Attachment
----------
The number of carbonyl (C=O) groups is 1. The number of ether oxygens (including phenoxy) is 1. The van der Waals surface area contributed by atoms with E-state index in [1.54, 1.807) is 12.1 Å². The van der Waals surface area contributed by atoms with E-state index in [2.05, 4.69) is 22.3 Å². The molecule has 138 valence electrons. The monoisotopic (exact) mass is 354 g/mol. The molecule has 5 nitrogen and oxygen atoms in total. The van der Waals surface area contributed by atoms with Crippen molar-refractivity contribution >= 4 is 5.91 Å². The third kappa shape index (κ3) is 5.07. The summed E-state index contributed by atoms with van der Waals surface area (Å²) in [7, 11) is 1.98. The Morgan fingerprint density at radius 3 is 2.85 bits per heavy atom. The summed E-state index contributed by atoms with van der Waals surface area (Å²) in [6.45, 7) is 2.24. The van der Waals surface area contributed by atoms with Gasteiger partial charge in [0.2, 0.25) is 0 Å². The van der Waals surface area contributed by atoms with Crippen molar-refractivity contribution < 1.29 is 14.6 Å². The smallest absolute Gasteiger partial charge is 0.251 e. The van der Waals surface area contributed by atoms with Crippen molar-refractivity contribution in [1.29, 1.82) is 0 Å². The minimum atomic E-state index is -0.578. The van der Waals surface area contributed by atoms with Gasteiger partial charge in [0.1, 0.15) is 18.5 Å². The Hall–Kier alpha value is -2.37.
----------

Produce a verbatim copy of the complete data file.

The number of carbonyl (C=O) groups is 1. The number of ether oxygens (including phenoxy) is 1. The van der Waals surface area contributed by atoms with E-state index in [1.54, 1.807) is 12.1 Å². The van der Waals surface area contributed by atoms with E-state index in [2.05, 4.69) is 22.3 Å². The molecule has 138 valence electrons. The monoisotopic (exact) mass is 354 g/mol. The molecule has 5 nitrogen and oxygen atoms in total. The van der Waals surface area contributed by atoms with Crippen molar-refractivity contribution >= 4 is 5.91 Å². The third kappa shape index (κ3) is 5.07. The summed E-state index contributed by atoms with van der Waals surface area (Å²) in [7, 11) is 1.98. The Morgan fingerprint density at radius 3 is 2.85 bits per heavy atom. The summed E-state index contributed by atoms with van der Waals surface area (Å²) in [6.45, 7) is 2.24. The van der Waals surface area contributed by atoms with Gasteiger partial charge in [0.2, 0.25) is 0 Å². The van der Waals surface area contributed by atoms with Crippen molar-refractivity contribution < 1.29 is 14.6 Å². The smallest absolute Gasteiger partial charge is 0.251 e. The van der Waals surface area contributed by atoms with Crippen molar-refractivity contribution in [1.29, 1.82) is 0 Å². The minimum atomic E-state index is -0.578. The van der Waals surface area contributed by atoms with Gasteiger partial charge in [0.1, 0.15) is 18.5 Å². The Hall–Kier alpha value is -2.37.